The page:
|Five Greenway Plaza||1973||Occidental Petroleum|
|Eight Greenway Plaza||1980|
|Nine Greenway Plaza||1978||Boardwalk Pipeline Partners (HQ)|||
|Eleven Greenway Plaza||1979||Camden Property Trust
|Twelve Greenway Plaza||1981||Direct Energy
Houston Metropolitan Chamber
|3800 Buffalo Speedway||1975||Amerigroup|||
- 12 Greenway Plaza
- The Hub at Greenway Plaza (formerly The Shops at Greenway) which first opened in 1973
- Greenway Coffee
- The Rice Box
- Feges BBQ
- Nestlé Toll House Cafe
- Alonti Cafe
- Texas Chicken Express
- Michael Saldana Salon
- River Oaks Flower House
- Greenway Newsstand & Convenience Store
- Energy One Credit Union
Prior to January 1, 2008, Landmark Theatres operated the Landmark Greenway, an "arthouse" theater inside 5 Greenway. Landmark's lease expired and the Greenway Plaza did not renew the lease. December 31, 2007 was the final day of operation for the theater. As of 2016 it will be replaced by a fitness area.
At one time the building housed Rao's Maremma Ristorante.
- Doubletree Hotel (6 Greenway) – Previously the Stouffer Hotel and the Renaissance Hotel – Opened 1972
- The Central Plant (7 Greenway)
- Tony's Restaurant (13 Greenway) – Established by Tony Vallone, in 2006 it moved from Uptown Houston to Greenway and renewed its lease around 2016, staying for another 10-year period
- 14 Greenway and 15 Greenway – formerly the Plaza Condominiums – Opened 1980 (14 Greenway) and 1981 (15 Greenway)
- Lakewood Church Central Campus – formerly the Summit and the Compaq Center – Opened 1975
- Jr, Robert D. Hershey (1999-11-03). "Kenneth L. Schnitzer, 70, Dies; Innovative Houston Developer". The New York Times. ISSN 0362-4331. Retrieved 2017-09-15.
- "Greenway Plaza ahead of its time while being timeless". Houston Chronicle. Retrieved 2017-09-15.
- Sarnoff, Nancy (2017-05-15). "A Greenway for the Future". Houston Chronicle. Retrieved 2017-09-15.
- Hlavaty, Craig (2015-11-12). "Houston building formerly known as The Summit turns 40 this month". Houston Chronicle. Retrieved 2017-09-15.
- "Super Neighborhood Resource Assessment – Greenway / Upper Kirby" (PDF). City of Houston. August 2014. Retrieved 2017-09-15.
- Schadewald, Bill. "Looking back ‘Then and Now’ at 40 years of Houston business." Houston Business Journal. Friday December 24, 2010. 1. Retrieved on September 13, 2011.
- "Crescent Celebrates Greenway Plaza's 40th Anniversary by Honoring Customer Loyalty." Business Wire. June 9, 2007. Retrieved on January 21, 2009.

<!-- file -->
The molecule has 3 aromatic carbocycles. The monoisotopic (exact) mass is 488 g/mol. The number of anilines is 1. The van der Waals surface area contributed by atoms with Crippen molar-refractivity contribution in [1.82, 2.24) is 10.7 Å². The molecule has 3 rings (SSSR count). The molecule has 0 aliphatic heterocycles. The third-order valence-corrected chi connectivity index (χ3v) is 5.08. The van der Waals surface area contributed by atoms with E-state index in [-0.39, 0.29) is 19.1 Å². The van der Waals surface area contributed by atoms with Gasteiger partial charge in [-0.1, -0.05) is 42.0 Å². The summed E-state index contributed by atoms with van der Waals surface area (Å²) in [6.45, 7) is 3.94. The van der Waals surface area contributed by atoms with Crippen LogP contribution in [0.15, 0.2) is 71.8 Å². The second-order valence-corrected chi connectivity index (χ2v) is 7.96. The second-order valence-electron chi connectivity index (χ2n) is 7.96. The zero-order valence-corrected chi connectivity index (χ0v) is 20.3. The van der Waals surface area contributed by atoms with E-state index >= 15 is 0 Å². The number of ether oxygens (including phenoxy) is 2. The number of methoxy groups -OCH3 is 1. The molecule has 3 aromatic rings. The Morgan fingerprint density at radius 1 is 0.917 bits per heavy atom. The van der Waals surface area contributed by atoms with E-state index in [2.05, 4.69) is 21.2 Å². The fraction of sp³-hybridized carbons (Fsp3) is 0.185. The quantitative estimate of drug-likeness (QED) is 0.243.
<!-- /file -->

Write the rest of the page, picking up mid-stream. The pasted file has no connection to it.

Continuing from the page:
- Stuart, Lettice. "REAL ESTATE; A Big Swap Of Offices In Houston." The New York Times. Wednesday May 15, 1991.
- Sarnoff, Nancy (2017-07-10). "Greenway Plaza tenants make moves". Houston Chronicle. Retrieved 2018-08-02.
- Sarnoff, Nancy (2017-05-12). "Greenway Plaza sees upgrades essential in competitive market". Houston Chronicle. Retrieved 2017-05-15.
- Dawson, Jennifer. "Crescent trophies on sales block." Houston Business Journal. Friday May 21, 2004. Retrieved on May 10, 2009.
- Azevedo, Mary Ann. "Internet America's Dallas presence dwindles." Dallas Business Journal. Friday October 28, 2005. Retrieved on September 25, 2009.
- Sarnoff, Nancy. "Greenway Plaza selling to Atlanta company." Houston Chronicle. Monday July 29, 2013. Retrieved on July 31, 2013.
- "Contact Us." Buckeye Partners. Retrieved on November 8, 2013. "One Greenway Plaza • Suite 600 • Houston, Texas 77046"
- "CompuBank Home Page." CompuBank. Retrieved on July 25, 2010.
- "Archived copy". Archived from the original on 2013-10-31. Retrieved 2013-11-19.CS1 maint: Archived copy as title (link)
- "Company Information Archived 2010-06-15 at the Wayback Machine." Mitsui Oil Exploration Co. Retrieved on August 23, 2010. "MOEX USA Corporation 9 Greenway Plaza, Suite 1220, Houston, Texas 77046, USA" and "MOEX Offshore 2007 LLC 9 Greenway Plaza, Suite 1220, Houston, Texas 77046, USA"
- Real estate transactions
- "Contact." FlightAware. Retrieved on April 1, 2019.
- PBK - Contact Us
- Home page. Taipei Economic & Cultural Office in Houston.
- "Invesco downsizes at Greenway Plaza." Houston Business Journal. November 22, 2010. Retrieved on May 31, 2016.
- "Houston Chamber Re-Invents Itself after 61 years with a New Image" (Archive). Houston Metropolitan Chamber. January 7, 2011. Retrieved on April 23, 2014.
- Additional Expansions & Relocations
- Amerigroup Inks Deal at Greenway Plaza
- "Retail Directory." Greenway Plaza. Retrieved on April 24, 2010.
- Sarnoff, Nancy. "Greenway Plaza ahead of its time while being timeless." Houston Chronicle. Thursday May 26, 2016. Retrieved on May 31, 2016.
- Leahy, Jennifer and Lisa Gray. "Houston's landmark Greenway Theatre to close." (Archive) Houston Chronicle. December 25, 2007. Retrieved on April 23, 2010.
- Staff. "Around Houston" (). Houston Chronicle. Thursday March 26, 1992. Houston 7. Retrieved on February 4, 2012.
- "Poe Elementary School Attendance Zone." Houston Independent School District. Retrieved on December 13, 2016.
- "Lanier Middle School Attendance Zone." Houston Independent School District. Retrieved on December 13, 2016.
- "Lamar High School Attendance Zone Archived 2015-05-13 at the Wayback Machine." Houston Independent School District. Retrieved on December 13, 2016.
- "Will Rogers Elementary Attendance Zone Archived March 25, 2012, at the Wayback Machine." Houston Independent School District. Retrieved on December 16, 2010.